The Libyan Justice Minister has told ITV News that UK and US authorities will be allowed to interview Muammar Gaddafi's former intelligence chief over the Lockerbie bombing.
Here is what we know about the biggest terrorist attack on British territory:
- 270 people were killed in the bombing of Pan Am flight 103 over Lockerbie, Scotland in 1988.
- Libyan intelligence officer, Abdelbaset al-Megrahi, is the only person to have been convicted in connection with the attack
- Megrahi was released from jail by the Scottish government on compassionate grounds after being diagnosed with prostate cancer
- He died last year still protesting his innocence
- Since the fall of the Gaddafi regime in 2011, British investigators have been working to establish if there are other individuals in Libya who could be brought to trial for their involvement in the attack
The families of the Lockerbie bombing victims deserve to finally know what happened to their loved ones in the 1988 disaster, the Libyan Justice Minister told ITV News.
Salah Margani said: "In order to learn the lessons of history and give rest and assurances and comfort to the families of the victims - we should know everything about what happened to their loved ones during that terrible, terrible crime.
"I'm sure that all Libyans feel extremely ashamed that the name of Libya should, even in the time of Gaddafi, be connected to such a horrible crime."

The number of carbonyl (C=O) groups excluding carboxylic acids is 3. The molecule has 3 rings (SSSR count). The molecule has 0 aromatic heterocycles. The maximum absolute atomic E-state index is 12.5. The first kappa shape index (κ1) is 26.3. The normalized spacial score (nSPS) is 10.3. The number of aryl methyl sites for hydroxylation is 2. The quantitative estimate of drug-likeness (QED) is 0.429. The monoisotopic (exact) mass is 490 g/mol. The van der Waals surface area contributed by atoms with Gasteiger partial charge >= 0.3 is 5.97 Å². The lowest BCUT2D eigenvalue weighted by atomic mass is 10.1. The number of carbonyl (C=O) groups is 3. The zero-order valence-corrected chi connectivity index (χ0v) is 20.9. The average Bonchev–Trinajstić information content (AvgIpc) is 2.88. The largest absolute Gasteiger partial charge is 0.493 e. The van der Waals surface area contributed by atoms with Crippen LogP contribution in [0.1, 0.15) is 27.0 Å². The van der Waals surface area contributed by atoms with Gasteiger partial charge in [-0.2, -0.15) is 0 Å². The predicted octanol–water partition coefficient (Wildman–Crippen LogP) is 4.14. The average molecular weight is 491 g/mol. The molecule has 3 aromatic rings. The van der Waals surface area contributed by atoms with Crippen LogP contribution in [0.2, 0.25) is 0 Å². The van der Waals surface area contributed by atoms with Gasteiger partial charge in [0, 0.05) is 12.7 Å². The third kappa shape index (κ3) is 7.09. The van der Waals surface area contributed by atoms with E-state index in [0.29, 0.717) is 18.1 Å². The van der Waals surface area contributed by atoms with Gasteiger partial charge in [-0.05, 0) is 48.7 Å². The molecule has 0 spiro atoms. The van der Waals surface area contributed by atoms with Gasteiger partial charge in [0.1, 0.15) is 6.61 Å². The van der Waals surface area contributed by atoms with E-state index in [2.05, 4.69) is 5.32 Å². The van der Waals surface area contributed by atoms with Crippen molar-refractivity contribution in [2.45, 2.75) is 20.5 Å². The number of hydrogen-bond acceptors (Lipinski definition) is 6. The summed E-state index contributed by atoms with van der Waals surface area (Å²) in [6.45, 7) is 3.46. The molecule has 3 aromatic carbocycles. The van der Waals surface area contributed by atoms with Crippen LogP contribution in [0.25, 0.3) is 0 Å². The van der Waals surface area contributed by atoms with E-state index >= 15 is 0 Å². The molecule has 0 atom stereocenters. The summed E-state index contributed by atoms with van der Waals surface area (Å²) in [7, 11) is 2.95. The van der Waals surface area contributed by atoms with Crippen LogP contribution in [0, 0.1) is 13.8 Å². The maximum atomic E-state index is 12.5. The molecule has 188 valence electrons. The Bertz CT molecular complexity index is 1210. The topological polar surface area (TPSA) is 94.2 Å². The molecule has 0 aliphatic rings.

Mr Margani also told ITV News that UK and US authorities would be allowed to question Muammar Gaddafi's former intelligence chief Abdullah Senussi over the Lockerbie bombing.
The Libyan Justice Minister has told ITV News that British and American authorities will be allowed to question Muammar Gaddafi's former intelligence chief over the Lockerbie bombing.
When asked whether Abdullah Senussi could be questioned, Salah Margani said: "Yes this is the intention.
"What we are working on is finalising the arrangements for this as much as obtaining the evidence that's available with the UK and US authorities. We all need to know the facts."
The Libyan authorities have appointed prosecutors regarding the Lockerbie bombing.
The Lord Advocate made the announcement in the run-up to the 25th anniversary of the tragedy which claimed 270 lives.
Memorial Services will be held in Lockerbie and Westminster Abbey - and at Arlington Cemetary in America on Saturday.
The Lord Advocate admits the slow progress of the investigation is frustrating but told ITV Border's Peter MacMahon that Scotland's police will pursue the case, with Libyan help.
25-years-ago this weekend, many of the U.S. relatives of those who died in the Lockerbie air disaster gathered at New York airport, where the plane was due to land, to hear the news.
One woman was not there.
Carol King Eckersley, from Oregon in the US, only found out that her son was on board this year. It's just one more tragic tale from the disaster, as Matthew Taylor now reports:
Prosecutors in Scotland say their investigation into the Lockerbie bombing is being hampered by instability in Libya.
On Saturday it will be 25 years since Pan Am 103 was blown up killing all 259 people on board and 11 others on the ground.
The attack was blamed on the regime of former Libyan leader Colonel Gadaffi but the new administration in Tripoli has become too unstable to allow the police to visit at the moment.
Dep Ch Con Iain Livingstone Police Scotland said they will go to Libya when the opportunity arises